She did not spare me either. She came out and asked me who I was. When I said I was a social worker and was trying to help Sahil, she shouted at me too: “I don’t care what you do and who you are, but he has to bring his guardian or family member the next time to seek further treatment. As per the National AIDS Control Organisation guidelines, this is compulsory.” Still being polite I tried to explain that over a period of time we will try and sensitize the family and then disclose the matter. But she just glared at me and said “I don’t have time to listen to you,” and sneaked into her cabin.
Anyhow, Sahil’s registration for ART was completed. The next day, he had to queue up again for a number of diagnostic tests. He was also provided a month’s stock of medicines, and was given a date the next month for a refill. Now, Sahil is an aspiring make up artist, and given his family’s financial condition, I’ve been trying to help him get a job in Mumbai. This would also allow him greater privacy. So, Sahil was to travel with me to Mumbai. When he mentioned this to the healthcare worker concerned, he had to face another shouting episode: “In that case why did you start your treatment now! You should’ve started it after returning from Mumbai.” But aren’t we supposed to start immediate treatment for HIV irrespective of where we are? Frankly this is unbelievable behaviour after so many years of the HIV epidemic.
Sahil is in Mumbai now and continuing his treatment here. He’s so happy with the behaviour of the healthcare providers here in Mumbai and that too in a similar government hospital as the Kolkata one. I’m glad that he’s seen a better version of the healthcare system here, and I didn’t want to create a scene then and there in Kolkata as it was far more important to start Sahil’s treatment and to provide him emotional support.
It’s a shame this happened in my original hometown. Since the 1990s, I’ve helped so many community members through similar government set-ups, but never have I experienced such horrifying and judgmental behaviour from healthcare providers. I’m not sure if we can change anything, but it’s important to raise one’s voice and reveal the truth.
In solidarity . . .
For whatever it’s worth, my friend’s email will be forwarded to NGOs that engage with the healthcare systems in West Bengal and nationally, in particular the HIV response system. It hasn’t been possible to enquire with the healthcare providers concerned what they have to say about this incident. But their claim that the guidelines of the National AIDS Control Organisation require compulsory disclosure of one’s HIV status to one’s family in order to continue with HIV treatment is plain wrong and illegal.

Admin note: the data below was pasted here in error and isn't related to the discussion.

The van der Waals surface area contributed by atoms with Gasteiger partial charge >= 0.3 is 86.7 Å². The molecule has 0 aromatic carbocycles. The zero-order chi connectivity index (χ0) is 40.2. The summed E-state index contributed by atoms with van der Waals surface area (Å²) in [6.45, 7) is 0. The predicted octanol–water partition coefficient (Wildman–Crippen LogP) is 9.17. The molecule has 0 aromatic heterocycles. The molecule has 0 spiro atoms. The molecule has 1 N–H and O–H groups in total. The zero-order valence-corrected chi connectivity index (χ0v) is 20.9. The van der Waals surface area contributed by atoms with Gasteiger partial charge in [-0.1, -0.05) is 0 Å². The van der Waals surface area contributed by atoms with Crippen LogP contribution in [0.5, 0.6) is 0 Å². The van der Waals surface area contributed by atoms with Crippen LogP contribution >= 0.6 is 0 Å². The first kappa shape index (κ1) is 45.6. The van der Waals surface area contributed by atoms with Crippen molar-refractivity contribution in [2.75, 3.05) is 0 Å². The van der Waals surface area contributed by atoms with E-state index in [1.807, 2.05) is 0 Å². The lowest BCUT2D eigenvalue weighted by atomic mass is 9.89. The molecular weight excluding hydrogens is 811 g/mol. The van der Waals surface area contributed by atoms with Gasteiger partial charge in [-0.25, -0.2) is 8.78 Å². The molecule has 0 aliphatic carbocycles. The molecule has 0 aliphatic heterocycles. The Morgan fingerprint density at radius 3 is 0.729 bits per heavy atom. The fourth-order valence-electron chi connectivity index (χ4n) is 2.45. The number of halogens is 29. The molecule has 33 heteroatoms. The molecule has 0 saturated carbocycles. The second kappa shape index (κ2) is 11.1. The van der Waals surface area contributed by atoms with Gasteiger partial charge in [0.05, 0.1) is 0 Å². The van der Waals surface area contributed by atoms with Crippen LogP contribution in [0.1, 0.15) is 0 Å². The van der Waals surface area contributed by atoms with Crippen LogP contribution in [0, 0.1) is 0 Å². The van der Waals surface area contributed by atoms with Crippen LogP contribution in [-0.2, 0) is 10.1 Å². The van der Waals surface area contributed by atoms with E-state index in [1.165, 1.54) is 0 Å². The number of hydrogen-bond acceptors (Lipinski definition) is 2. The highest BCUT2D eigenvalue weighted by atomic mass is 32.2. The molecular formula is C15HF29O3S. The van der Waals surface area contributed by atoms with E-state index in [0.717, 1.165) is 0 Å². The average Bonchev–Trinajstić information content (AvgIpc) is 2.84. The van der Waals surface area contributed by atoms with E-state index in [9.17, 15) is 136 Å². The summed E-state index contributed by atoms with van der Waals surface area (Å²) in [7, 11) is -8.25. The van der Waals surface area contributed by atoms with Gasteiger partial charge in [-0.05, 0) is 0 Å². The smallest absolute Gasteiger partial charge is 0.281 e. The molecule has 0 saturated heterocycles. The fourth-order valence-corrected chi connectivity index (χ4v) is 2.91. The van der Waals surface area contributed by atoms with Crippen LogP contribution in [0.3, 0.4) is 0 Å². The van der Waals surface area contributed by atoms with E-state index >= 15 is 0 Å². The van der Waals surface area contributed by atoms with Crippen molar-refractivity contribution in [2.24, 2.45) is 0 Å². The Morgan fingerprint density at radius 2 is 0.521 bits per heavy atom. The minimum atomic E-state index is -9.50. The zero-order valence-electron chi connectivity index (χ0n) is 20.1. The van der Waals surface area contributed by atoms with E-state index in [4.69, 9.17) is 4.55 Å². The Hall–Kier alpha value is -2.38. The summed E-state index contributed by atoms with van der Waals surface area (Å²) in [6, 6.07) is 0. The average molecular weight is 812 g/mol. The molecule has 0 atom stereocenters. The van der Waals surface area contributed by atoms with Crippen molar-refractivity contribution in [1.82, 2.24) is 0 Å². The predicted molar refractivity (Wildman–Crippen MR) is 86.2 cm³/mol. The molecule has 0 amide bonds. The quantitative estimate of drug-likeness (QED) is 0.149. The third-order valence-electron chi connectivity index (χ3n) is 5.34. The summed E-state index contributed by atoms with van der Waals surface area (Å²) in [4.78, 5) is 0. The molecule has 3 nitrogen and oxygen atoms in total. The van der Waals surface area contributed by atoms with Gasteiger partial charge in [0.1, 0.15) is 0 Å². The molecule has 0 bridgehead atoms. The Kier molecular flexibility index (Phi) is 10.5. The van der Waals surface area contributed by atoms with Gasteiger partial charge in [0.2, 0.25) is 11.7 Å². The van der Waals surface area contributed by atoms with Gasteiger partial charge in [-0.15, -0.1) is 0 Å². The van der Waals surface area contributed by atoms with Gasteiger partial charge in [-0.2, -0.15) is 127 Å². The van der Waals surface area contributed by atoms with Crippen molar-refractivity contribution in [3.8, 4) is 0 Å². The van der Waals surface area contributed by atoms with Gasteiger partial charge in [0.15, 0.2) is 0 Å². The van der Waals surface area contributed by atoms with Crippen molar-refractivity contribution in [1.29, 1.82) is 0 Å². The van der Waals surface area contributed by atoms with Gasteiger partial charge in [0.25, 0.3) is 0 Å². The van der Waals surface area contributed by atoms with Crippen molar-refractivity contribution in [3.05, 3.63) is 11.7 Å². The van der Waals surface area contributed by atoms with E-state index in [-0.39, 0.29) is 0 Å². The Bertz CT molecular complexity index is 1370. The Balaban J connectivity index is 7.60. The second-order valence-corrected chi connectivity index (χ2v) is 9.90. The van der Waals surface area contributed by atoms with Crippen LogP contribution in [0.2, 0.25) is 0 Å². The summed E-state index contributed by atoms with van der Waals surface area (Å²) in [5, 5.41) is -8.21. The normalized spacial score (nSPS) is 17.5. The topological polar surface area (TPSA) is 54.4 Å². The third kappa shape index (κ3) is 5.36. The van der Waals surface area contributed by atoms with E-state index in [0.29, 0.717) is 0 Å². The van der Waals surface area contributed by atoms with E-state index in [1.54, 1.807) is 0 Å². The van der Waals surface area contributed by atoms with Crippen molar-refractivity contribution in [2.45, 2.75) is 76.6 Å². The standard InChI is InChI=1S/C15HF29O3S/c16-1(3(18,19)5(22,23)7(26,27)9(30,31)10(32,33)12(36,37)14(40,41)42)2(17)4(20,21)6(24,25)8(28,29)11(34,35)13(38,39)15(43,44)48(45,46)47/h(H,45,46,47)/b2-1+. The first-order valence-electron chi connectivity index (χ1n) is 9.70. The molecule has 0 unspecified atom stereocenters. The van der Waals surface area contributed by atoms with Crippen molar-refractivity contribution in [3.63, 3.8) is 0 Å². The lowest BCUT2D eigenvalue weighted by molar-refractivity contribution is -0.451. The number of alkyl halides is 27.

Chapter IV of the HIV and AIDS (Prevention and Control) Act, 2017 says: “Notwithstanding anything contained in any other law for the time being in force, no person shall be compelled to disclose his HIV status except by an order of the court that the disclosure of such information is necessary in the interest of justice for the determination of issues in the matter before it . . .”
The chapter goes on to say that HIV status disclosure requires express informed consent of the individual concerned and mentions the exceptions where disclosure may be necessary. But nowhere does it talk about disclosure being compulsory for accessing or continuing with HIV treatment, especially in the case of an adult person.
There have been some saving graces in this entire incident. Besides the better HIV treatment facilities available in Mumbai, Sahil was also assisted by peer leaders associated with a queer community-based organization that is active at the SSKM Medical College & Hospital. These outreach workers guided Sahil with accessing the diagnostic services, and often act as a bridge between healthcare seekers and providers. But I shudder to think what would’ve happened if Sahil had been on his own, with no friend or outreach worker to assist him.
Going back to the Right to Health and Healthcare Bill, 2021, it may prove to be yet another paper tiger. But we, as citizens of India, queer or not, mustn’t lose an opportunity to put as much pressure as possible on the central government so that it comes up with a meaningful legislation, and on the state government and healthcare authorities responsible to ensure that the law is implemented to serve its intended purpose.
We owe it to all the Sahils out there, we owe it to ourselves, we owe it to our democracy!
This post was first published on Varta and has been republished here with permission